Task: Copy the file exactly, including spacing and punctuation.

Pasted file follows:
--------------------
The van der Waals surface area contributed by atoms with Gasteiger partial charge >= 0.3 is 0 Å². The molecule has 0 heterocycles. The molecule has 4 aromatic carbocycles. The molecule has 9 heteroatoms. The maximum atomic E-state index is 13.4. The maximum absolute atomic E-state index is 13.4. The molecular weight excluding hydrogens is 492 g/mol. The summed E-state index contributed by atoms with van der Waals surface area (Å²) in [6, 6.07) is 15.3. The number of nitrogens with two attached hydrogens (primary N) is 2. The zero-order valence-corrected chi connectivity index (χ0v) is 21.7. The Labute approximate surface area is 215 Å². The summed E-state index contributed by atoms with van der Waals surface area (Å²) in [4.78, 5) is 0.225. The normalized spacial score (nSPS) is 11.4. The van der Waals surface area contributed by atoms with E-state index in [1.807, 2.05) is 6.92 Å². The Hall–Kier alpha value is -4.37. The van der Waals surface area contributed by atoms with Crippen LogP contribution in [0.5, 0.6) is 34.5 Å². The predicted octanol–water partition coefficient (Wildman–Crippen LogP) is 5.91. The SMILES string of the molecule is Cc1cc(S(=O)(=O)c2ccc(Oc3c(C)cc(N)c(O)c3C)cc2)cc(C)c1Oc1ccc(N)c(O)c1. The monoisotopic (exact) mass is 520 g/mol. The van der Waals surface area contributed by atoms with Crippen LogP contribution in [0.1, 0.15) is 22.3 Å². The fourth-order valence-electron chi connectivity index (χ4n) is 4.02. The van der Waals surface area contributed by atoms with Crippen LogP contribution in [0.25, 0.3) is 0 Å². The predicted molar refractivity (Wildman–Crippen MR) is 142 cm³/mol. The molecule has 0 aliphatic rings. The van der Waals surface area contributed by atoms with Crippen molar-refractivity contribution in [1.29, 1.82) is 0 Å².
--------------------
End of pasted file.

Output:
The van der Waals surface area contributed by atoms with Gasteiger partial charge >= 0.3 is 0 Å². The molecule has 0 heterocycles. The molecule has 4 aromatic carbocycles. The molecule has 9 heteroatoms. The maximum atomic E-state index is 13.4. The maximum absolute atomic E-state index is 13.4. The molecular weight excluding hydrogens is 492 g/mol. The summed E-state index contributed by atoms with van der Waals surface area (Å²) in [6, 6.07) is 15.3. The number of nitrogens with two attached hydrogens (primary N) is 2. The zero-order valence-corrected chi connectivity index (χ0v) is 21.7. The Labute approximate surface area is 215 Å². The summed E-state index contributed by atoms with van der Waals surface area (Å²) in [4.78, 5) is 0.225. The normalized spacial score (nSPS) is 11.4. The van der Waals surface area contributed by atoms with E-state index in [1.807, 2.05) is 6.92 Å². The Hall–Kier alpha value is -4.37. The van der Waals surface area contributed by atoms with Crippen LogP contribution in [0.5, 0.6) is 34.5 Å². The predicted octanol–water partition coefficient (Wildman–Crippen LogP) is 5.91. The SMILES string of the molecule is Cc1cc(S(=O)(=O)c2ccc(Oc3c(C)cc(N)c(O)c3C)cc2)cc(C)c1Oc1ccc(N)c(O)c1. The monoisotopic (exact) mass is 520 g/mol. The van der Waals surface area contributed by atoms with Crippen LogP contribution in [0.1, 0.15) is 22.3 Å². The fourth-order valence-electron chi connectivity index (χ4n) is 4.02. The van der Waals surface area contributed by atoms with Crippen LogP contribution in [0.25, 0.3) is 0 Å². The predicted molar refractivity (Wildman–Crippen MR) is 142 cm³/mol. The molecule has 0 aliphatic rings. The van der Waals surface area contributed by atoms with Crippen molar-refractivity contribution in [1.29, 1.82) is 0 Å².